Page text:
Sarah J Grant 2012 Winners

Mary Guzmán

Replaceable is a short narrative film about the aftereffects of a lesbian divorce. Adela struggles through the break-up of her family and the devastating fight for her parental rights as the non-biological parent, using the only weapon she has left: her sense of humor.  The film, a combination of black and white animation and live-action stock footage, shows a journey of heartbreak that will evoke both laughter and compassion.


Heather Lenz

KUSAMA: Princess of Polka Dots is a feature documentary about avant-garde artist Yayoi Kusama. Born in rural Japan in 1929, Kusama’s early artistic ambitions were out of sync with the era. During the 1960s Kusama lived in NYC and rivaled Andy Warhol for press attention. Now in her 80s, she has spent the last 30 years in a Tokyo mental hospital. Always prolific, Kusama has continued to create paintings, sculptures, installation art, and more! She is currently the subject of a retrospective organized by the Tate Modern Museum.


Kate Marks

Miracle Maker: A Tale for Lost Causes and Desperate Casesis set in the landscape of a pre-apocalyptic world, where the swimming pools are empty, where everything is For Lease, where the protesters have been picketing for years, and everyone is looking for a miracle. The story follows a twelve year-old boy (Jovan Armand) who works as an assistant to his Uncle (Del Zamora), a door-to-door vacuum cleaner salesman on a ten-year losing streak.  When the boy hears of a fabled miracle maker (Bonita Friedericy) on the edge of town, he makes her their next appointment with the hope that she will cure his father’s illness.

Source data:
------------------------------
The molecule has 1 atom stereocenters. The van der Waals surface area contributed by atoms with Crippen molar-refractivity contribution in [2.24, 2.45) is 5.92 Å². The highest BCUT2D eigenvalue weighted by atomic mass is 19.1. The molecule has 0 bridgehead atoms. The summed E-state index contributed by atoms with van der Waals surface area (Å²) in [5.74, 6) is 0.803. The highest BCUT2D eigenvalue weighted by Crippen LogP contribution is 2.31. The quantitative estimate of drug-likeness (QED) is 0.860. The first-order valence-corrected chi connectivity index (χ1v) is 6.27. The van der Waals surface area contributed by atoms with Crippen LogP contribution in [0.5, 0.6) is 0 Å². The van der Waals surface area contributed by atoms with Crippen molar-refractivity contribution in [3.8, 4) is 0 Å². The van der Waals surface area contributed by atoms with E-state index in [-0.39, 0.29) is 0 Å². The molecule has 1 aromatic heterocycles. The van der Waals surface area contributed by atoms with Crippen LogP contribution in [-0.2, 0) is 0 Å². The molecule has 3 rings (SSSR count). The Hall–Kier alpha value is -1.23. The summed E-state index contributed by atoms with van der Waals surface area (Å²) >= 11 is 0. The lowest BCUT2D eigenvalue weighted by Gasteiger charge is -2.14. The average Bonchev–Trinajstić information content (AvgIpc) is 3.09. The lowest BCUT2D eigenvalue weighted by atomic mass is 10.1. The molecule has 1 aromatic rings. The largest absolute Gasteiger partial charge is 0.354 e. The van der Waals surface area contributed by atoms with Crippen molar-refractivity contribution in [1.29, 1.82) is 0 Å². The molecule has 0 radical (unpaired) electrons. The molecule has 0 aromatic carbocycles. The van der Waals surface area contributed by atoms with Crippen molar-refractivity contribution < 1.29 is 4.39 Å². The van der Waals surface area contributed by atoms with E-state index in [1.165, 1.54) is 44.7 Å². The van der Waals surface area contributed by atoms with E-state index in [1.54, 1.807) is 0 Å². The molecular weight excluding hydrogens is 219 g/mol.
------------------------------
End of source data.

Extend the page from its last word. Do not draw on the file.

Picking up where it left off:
Akosua Adoma Owusu

Kwaku Ananse is an intensely personal project which draws upon the rich mythology of Ghana. This short film combines semi-autobiographical elements with the fable of Kwaku Ananse, a trickster folk hero in West African stories, who appears as both spider and man. The film explores the theme of doubleness; there are two sides to everything and everyone. It is a reflection of a broader truth about the human condition and the nature of our personal relationships, explored through the collision of modern storytelling techniques and traditional Ghanaian culture. Kwaku Ananse is an effort to preserve a folktale Owusu’s father passed on to her, and to share this tale’s power and wisdom with the world.